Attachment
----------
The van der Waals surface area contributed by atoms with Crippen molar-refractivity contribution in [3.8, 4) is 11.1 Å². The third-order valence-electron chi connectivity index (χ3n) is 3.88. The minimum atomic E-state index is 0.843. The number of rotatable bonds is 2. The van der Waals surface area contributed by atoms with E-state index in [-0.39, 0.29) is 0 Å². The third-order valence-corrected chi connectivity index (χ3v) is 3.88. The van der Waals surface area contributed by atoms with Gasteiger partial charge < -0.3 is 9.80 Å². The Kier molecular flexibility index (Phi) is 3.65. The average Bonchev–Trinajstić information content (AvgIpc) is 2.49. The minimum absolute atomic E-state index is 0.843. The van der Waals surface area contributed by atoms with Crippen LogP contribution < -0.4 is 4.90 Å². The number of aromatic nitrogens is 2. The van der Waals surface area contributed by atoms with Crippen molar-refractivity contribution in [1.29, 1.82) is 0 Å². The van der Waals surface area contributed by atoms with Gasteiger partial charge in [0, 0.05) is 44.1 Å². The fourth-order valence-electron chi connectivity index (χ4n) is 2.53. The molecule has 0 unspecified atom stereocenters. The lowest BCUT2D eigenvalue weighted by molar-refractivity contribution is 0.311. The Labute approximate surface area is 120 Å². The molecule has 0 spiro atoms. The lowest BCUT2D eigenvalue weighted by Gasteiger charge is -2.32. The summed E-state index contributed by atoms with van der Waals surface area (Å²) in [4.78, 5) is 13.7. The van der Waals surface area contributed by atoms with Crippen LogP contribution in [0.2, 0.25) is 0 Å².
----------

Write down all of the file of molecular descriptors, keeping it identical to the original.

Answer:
The van der Waals surface area contributed by atoms with Crippen molar-refractivity contribution in [3.8, 4) is 11.1 Å². The third-order valence-electron chi connectivity index (χ3n) is 3.88. The minimum atomic E-state index is 0.843. The number of rotatable bonds is 2. The van der Waals surface area contributed by atoms with E-state index in [-0.39, 0.29) is 0 Å². The third-order valence-corrected chi connectivity index (χ3v) is 3.88. The van der Waals surface area contributed by atoms with Gasteiger partial charge < -0.3 is 9.80 Å². The Kier molecular flexibility index (Phi) is 3.65. The average Bonchev–Trinajstić information content (AvgIpc) is 2.49. The minimum absolute atomic E-state index is 0.843. The van der Waals surface area contributed by atoms with Crippen LogP contribution < -0.4 is 4.90 Å². The number of aromatic nitrogens is 2. The van der Waals surface area contributed by atoms with Crippen molar-refractivity contribution in [1.29, 1.82) is 0 Å². The van der Waals surface area contributed by atoms with Gasteiger partial charge in [0, 0.05) is 44.1 Å². The fourth-order valence-electron chi connectivity index (χ4n) is 2.53. The molecule has 0 unspecified atom stereocenters. The lowest BCUT2D eigenvalue weighted by molar-refractivity contribution is 0.311. The Labute approximate surface area is 120 Å². The molecule has 0 spiro atoms. The lowest BCUT2D eigenvalue weighted by Gasteiger charge is -2.32. The summed E-state index contributed by atoms with van der Waals surface area (Å²) in [4.78, 5) is 13.7. The van der Waals surface area contributed by atoms with Crippen LogP contribution in [0.2, 0.25) is 0 Å².